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Originally posted in the Willamette Week (Portland, Oregon) and recently updated (, journalists dove into a messy fourth amendment situation. With information that law enforcement officials were collecting trash of suspect individuals without their permission, reporters for the Willamette Week took out trash of their own law enforcement officials in search of a bright line for Fourth Amendment reasonableness property seizures.


Police routinely collect trash of suspected individuals without a warrant, known as ‘garbage pulls.’ Their objective is to rummage through a suspect’s refuse for nefarious clues to justify further searches and potential search warrants for homes. Prosecutors have regularly argued that placing your garbage can out in the open, open to public view, in the public right of way relinquishes your privacy, possessory interest for what is found inside.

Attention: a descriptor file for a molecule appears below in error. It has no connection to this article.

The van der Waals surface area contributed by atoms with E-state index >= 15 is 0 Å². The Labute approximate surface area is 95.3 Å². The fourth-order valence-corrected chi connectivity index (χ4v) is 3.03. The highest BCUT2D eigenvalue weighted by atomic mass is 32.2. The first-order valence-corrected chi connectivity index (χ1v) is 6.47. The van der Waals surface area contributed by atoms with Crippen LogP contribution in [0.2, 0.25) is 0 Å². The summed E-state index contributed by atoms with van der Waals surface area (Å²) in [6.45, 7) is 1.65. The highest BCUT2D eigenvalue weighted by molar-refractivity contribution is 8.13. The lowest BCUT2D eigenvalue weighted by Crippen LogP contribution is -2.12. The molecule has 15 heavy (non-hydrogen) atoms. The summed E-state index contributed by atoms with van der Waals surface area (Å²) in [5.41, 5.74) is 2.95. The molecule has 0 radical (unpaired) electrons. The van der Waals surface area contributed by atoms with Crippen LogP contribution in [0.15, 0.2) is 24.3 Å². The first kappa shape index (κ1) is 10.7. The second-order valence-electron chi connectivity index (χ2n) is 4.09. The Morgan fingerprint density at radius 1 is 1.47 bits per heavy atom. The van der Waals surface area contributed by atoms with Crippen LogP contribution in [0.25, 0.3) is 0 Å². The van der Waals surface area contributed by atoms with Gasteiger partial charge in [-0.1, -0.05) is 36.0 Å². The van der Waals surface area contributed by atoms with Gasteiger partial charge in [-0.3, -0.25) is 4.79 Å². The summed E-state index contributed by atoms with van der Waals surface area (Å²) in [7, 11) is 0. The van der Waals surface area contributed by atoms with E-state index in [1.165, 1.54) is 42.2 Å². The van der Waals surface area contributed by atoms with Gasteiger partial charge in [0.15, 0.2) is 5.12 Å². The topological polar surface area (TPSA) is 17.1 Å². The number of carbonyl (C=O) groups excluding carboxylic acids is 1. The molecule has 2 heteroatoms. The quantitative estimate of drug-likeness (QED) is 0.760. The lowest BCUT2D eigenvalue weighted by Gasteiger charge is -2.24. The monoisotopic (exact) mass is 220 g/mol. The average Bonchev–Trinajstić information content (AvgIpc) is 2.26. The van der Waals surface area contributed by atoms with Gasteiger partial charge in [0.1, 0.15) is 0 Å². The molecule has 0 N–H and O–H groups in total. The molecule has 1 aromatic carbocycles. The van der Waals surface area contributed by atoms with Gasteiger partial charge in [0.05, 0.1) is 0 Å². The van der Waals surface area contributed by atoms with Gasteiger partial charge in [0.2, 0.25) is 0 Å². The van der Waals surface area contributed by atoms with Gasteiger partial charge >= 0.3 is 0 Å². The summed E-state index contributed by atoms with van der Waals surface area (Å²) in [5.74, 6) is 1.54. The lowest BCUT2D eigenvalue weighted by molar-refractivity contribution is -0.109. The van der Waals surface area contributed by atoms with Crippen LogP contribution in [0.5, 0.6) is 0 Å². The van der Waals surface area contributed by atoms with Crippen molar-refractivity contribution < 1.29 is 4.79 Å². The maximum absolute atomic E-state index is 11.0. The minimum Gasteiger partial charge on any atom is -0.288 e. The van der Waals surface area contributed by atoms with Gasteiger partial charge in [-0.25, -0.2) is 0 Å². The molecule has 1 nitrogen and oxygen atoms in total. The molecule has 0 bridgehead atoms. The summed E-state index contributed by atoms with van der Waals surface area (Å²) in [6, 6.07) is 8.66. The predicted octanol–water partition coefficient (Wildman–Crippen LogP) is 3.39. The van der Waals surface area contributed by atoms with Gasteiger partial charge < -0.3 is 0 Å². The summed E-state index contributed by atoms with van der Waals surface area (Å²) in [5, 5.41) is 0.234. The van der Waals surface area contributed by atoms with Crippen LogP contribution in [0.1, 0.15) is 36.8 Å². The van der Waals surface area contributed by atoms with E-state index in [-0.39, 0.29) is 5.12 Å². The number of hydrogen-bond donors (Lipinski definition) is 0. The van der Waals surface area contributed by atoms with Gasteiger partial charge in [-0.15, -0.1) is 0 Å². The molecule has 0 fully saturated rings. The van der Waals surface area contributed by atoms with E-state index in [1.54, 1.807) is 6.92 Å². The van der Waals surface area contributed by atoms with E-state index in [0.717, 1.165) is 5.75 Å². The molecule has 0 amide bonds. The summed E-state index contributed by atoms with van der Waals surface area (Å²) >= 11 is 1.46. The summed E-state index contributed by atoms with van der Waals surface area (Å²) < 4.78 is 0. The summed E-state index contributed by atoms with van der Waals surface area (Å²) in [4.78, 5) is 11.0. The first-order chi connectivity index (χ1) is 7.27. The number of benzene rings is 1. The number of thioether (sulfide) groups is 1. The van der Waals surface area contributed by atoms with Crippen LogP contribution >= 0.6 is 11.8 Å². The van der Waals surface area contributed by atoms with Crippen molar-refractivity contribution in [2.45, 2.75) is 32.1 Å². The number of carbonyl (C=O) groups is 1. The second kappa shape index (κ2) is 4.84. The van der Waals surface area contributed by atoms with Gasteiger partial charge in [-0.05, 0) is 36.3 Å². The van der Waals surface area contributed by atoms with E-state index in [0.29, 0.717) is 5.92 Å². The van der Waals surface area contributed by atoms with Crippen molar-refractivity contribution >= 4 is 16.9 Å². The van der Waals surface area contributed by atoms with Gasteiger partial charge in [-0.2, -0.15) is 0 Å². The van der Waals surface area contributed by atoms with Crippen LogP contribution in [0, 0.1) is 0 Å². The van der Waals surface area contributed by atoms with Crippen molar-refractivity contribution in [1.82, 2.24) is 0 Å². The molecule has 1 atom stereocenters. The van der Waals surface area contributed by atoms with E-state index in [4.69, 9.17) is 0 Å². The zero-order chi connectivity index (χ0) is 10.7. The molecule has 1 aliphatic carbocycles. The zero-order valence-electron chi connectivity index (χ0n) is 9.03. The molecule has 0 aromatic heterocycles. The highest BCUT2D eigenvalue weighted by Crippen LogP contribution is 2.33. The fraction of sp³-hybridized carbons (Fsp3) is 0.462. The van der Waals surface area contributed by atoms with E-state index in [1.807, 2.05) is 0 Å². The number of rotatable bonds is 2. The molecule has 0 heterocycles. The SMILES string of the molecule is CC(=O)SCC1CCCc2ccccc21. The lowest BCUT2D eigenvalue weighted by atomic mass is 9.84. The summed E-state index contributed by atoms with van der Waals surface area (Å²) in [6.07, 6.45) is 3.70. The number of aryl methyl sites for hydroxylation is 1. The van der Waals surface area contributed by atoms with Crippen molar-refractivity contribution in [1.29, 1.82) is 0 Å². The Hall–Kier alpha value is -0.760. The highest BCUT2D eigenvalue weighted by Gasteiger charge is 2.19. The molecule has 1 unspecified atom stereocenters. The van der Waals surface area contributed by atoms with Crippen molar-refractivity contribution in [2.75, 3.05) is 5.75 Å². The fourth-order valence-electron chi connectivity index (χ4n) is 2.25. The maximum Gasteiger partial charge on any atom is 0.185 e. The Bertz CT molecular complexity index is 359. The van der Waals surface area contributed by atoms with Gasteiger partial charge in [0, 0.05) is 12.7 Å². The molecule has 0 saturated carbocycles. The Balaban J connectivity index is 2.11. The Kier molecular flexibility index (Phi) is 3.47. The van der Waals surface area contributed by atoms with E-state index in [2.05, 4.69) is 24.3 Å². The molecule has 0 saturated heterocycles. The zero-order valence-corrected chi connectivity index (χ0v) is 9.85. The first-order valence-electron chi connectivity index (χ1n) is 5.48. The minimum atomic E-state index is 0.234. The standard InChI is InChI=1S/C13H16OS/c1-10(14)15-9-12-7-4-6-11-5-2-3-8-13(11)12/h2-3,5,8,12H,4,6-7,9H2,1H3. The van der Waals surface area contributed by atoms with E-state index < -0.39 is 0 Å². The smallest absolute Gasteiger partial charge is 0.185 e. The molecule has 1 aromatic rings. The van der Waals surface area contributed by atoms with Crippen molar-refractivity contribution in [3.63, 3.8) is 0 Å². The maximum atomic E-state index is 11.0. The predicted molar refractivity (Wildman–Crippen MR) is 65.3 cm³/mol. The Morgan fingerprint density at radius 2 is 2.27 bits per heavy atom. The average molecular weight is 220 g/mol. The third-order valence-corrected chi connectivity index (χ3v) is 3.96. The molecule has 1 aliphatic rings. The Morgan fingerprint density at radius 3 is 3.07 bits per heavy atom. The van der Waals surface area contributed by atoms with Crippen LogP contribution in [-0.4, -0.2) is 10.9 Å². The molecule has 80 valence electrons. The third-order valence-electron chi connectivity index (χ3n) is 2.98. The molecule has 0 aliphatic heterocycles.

Personal and business correspondence, photographs, personal financial information, political mail, items related to health concerns and sexual practices are all routinely found in garbage receptacles. While most law enforcement officials endorse the notion that you abandon your privacy when you set your trash out on the curb, many law abiding citizens feel these acts are dirty.

Enter the Willamette journalists willing to dumpster dive into the lives of their own law enforcement officials:


Police Chief Kroeker, a trash abandons privacy proponent, had his trash presented in person, to which he replied, “[t]his is very cheap,” and cut short his interview. The Mayor was next. She not only wanted her trash back, but also the name of the paper’s attorney. The only official not to turn his nose up at the garbage pull smell was Willamette County District Attorney Mike Schrunk, who playfully asked whether he had to pay for his next trash collection.


Willamette Week asks a very good question: “[i]f three moral, upstanding, public-spirited citizens were each chewing their nails about the secrets we might have stumbled on, how the hell should the rest of us be feeling?

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